Hartlepool United players given licence to thrill

Hartlepool United boss Craig Harrison sees the funny side. Picture by FRANK REID
Hartlepool United boss Craig Harrison sees the funny side. Picture by FRANK REID

Hartlepool United’s team will know exactly what is required of them when they start a National League promotion push.

However, manager Craig Harrison says he is happy to give his players a licence to thrill in the final third of the field.

Scoring goals is the hardest thing in football – sometimes you have to allow a bit of creative imagination

CRAIG HARRISON

If Pools are to get back into the Football League they need goals and Harrison will give them freedom to play.

“We have a structure on the way we defend without the ball,” said the boss. “But when we are in the final third then it is down to the players.

“We’ll give them four to five options on what they are doing.

“But scoring goals is the hardest thing in football – sometimes you have to allow a bit of creative imagination and let the players off the lead a little bit to go and fulfil that.

“You can’t be too structured and rigid in that final third, which is the most important part of the pitch.

“We do sessions in training that replicate that.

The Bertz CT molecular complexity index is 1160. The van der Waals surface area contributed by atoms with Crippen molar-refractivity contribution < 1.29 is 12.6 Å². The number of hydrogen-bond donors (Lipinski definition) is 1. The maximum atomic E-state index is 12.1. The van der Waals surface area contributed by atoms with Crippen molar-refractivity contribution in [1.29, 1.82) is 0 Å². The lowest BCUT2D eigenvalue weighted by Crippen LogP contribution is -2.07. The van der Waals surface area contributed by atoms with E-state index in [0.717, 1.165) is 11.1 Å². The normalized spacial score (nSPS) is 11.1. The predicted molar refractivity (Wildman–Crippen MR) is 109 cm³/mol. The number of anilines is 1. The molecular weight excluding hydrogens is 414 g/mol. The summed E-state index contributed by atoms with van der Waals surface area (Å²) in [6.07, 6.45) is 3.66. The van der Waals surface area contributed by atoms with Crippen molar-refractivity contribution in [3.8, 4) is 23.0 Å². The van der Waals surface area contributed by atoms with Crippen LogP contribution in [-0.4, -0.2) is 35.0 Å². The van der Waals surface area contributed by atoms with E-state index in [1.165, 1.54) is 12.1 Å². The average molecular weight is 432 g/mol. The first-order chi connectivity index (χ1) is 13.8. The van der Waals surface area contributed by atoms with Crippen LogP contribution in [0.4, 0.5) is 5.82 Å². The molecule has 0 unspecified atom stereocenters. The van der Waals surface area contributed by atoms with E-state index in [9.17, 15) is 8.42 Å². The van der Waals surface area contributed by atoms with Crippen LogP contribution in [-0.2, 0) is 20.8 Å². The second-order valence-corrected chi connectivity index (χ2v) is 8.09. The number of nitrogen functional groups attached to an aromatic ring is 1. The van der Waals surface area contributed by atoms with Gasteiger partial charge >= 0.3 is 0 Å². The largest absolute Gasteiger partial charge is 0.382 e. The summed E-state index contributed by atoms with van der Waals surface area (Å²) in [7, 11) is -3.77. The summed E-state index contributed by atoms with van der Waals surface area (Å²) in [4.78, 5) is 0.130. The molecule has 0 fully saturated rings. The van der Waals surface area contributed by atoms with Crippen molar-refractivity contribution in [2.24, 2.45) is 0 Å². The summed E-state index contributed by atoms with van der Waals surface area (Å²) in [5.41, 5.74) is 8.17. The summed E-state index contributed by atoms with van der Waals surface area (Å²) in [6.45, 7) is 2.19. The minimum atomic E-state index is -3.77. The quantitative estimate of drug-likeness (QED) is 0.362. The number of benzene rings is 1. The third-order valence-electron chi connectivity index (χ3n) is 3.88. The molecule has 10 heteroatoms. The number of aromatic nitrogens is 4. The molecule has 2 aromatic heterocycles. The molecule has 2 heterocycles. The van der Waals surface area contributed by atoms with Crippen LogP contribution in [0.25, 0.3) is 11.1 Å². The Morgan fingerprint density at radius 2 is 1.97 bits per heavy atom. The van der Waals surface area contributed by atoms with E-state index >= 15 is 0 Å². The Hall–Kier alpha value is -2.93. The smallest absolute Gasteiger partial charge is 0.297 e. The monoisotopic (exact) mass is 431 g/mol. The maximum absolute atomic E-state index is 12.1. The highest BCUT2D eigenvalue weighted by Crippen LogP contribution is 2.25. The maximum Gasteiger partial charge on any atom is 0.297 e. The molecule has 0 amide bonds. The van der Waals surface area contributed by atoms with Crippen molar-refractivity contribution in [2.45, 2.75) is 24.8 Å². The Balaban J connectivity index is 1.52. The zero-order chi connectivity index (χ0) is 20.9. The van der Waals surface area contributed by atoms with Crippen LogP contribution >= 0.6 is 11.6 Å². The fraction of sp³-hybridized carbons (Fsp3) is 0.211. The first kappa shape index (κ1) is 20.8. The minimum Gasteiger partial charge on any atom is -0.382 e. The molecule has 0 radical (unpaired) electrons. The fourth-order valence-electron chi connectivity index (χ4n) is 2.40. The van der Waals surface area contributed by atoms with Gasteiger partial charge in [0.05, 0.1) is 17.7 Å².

“We give them problems in training sessions and get them to come up with the solutions.

“We will be well structured in how I want us to defend and how to get the ball back and such forth.

“But I am a huge believer that, in the final third, there’s no point having creative players and then nullifying them and telling them they have to do this and this alone.

“I want them to have the creative licence to go and score the goals.”

Harrison has been very much a tracksuit boss since his arrival at Victoria Park from The New Saints.

He has not shut himself away in an office and left it to the coaching staff – he’s got onto the fields at Maiden Castle and the Racecourse to impart his knowledge.

And he says the sessions have proved productive, esecially the specialist work carried out by himself, assistant boss Paul Jenkins and first-team coach Matthew Bates.

“The first few weeks involved more physical demands,” Harrison explained.

“But the last couple of weeks have been more about tweaking things, doing half-pitch practices, 11 v 11, combination play.

“We’ve done a lot of work on the units, Jenks, Batesy and me.

“I’ve predominantly done the midfield, Jenks the attacking lads and Batesy the defence.

“Then all that’s been taken onto the 11 v 11 stuff and it’s worked really well.”